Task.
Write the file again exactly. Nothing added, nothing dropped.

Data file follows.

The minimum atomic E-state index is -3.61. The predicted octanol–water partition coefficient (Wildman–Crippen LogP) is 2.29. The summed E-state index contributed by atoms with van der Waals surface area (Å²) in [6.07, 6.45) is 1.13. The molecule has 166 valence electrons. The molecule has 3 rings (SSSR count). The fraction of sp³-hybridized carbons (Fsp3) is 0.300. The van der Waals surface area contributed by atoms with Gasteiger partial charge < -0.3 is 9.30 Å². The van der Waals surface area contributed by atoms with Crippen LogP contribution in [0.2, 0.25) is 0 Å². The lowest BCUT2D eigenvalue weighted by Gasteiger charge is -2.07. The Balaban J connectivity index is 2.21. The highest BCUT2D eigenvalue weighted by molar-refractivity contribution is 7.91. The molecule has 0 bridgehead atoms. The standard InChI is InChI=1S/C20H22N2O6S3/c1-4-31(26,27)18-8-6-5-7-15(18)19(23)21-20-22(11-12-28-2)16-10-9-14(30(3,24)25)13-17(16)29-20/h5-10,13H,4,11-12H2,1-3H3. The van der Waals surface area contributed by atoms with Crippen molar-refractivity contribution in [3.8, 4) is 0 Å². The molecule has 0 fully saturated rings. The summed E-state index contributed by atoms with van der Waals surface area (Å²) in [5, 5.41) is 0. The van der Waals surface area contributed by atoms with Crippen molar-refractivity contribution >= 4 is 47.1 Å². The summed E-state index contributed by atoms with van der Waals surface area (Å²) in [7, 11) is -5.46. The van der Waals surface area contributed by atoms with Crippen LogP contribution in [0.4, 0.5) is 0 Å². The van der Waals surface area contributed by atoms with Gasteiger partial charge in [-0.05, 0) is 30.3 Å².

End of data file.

The minimum atomic E-state index is -3.61. The predicted octanol–water partition coefficient (Wildman–Crippen LogP) is 2.29. The summed E-state index contributed by atoms with van der Waals surface area (Å²) in [6.07, 6.45) is 1.13. The molecule has 166 valence electrons. The molecule has 3 rings (SSSR count). The fraction of sp³-hybridized carbons (Fsp3) is 0.300. The van der Waals surface area contributed by atoms with Gasteiger partial charge < -0.3 is 9.30 Å². The van der Waals surface area contributed by atoms with Crippen LogP contribution in [0.2, 0.25) is 0 Å². The lowest BCUT2D eigenvalue weighted by Gasteiger charge is -2.07. The Balaban J connectivity index is 2.21. The highest BCUT2D eigenvalue weighted by molar-refractivity contribution is 7.91. The molecule has 0 bridgehead atoms. The standard InChI is InChI=1S/C20H22N2O6S3/c1-4-31(26,27)18-8-6-5-7-15(18)19(23)21-20-22(11-12-28-2)16-10-9-14(30(3,24)25)13-17(16)29-20/h5-10,13H,4,11-12H2,1-3H3. The van der Waals surface area contributed by atoms with Crippen molar-refractivity contribution in [3.8, 4) is 0 Å². The molecule has 0 fully saturated rings. The summed E-state index contributed by atoms with van der Waals surface area (Å²) in [5, 5.41) is 0. The van der Waals surface area contributed by atoms with Crippen molar-refractivity contribution >= 4 is 47.1 Å². The summed E-state index contributed by atoms with van der Waals surface area (Å²) in [7, 11) is -5.46. The van der Waals surface area contributed by atoms with Crippen LogP contribution in [0.4, 0.5) is 0 Å². The van der Waals surface area contributed by atoms with Gasteiger partial charge in [-0.05, 0) is 30.3 Å².